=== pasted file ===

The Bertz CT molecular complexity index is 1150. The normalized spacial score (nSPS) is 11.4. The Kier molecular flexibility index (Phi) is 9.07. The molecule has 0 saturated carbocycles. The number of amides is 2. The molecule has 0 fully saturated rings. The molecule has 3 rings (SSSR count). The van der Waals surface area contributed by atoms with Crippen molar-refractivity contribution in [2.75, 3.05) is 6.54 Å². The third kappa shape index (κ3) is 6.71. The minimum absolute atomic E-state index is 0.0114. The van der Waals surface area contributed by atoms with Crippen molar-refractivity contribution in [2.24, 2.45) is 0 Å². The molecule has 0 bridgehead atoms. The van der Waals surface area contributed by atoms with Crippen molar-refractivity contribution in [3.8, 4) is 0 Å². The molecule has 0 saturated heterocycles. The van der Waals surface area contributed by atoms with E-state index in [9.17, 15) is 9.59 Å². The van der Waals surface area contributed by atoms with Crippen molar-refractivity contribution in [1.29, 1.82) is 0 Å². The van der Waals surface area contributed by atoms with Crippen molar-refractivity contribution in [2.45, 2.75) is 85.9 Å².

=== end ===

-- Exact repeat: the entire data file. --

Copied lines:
The Bertz CT molecular complexity index is 1150. The normalized spacial score (nSPS) is 11.4. The Kier molecular flexibility index (Phi) is 9.07. The molecule has 0 saturated carbocycles. The number of amides is 2. The molecule has 0 fully saturated rings. The molecule has 3 rings (SSSR count). The van der Waals surface area contributed by atoms with Crippen molar-refractivity contribution in [2.75, 3.05) is 6.54 Å². The third kappa shape index (κ3) is 6.71. The minimum absolute atomic E-state index is 0.0114. The van der Waals surface area contributed by atoms with Crippen molar-refractivity contribution in [2.24, 2.45) is 0 Å². The molecule has 0 bridgehead atoms. The van der Waals surface area contributed by atoms with Crippen molar-refractivity contribution in [3.8, 4) is 0 Å². The molecule has 0 saturated heterocycles. The van der Waals surface area contributed by atoms with E-state index in [9.17, 15) is 9.59 Å². The van der Waals surface area contributed by atoms with Crippen molar-refractivity contribution in [1.29, 1.82) is 0 Å². The van der Waals surface area contributed by atoms with Crippen molar-refractivity contribution in [2.45, 2.75) is 85.9 Å².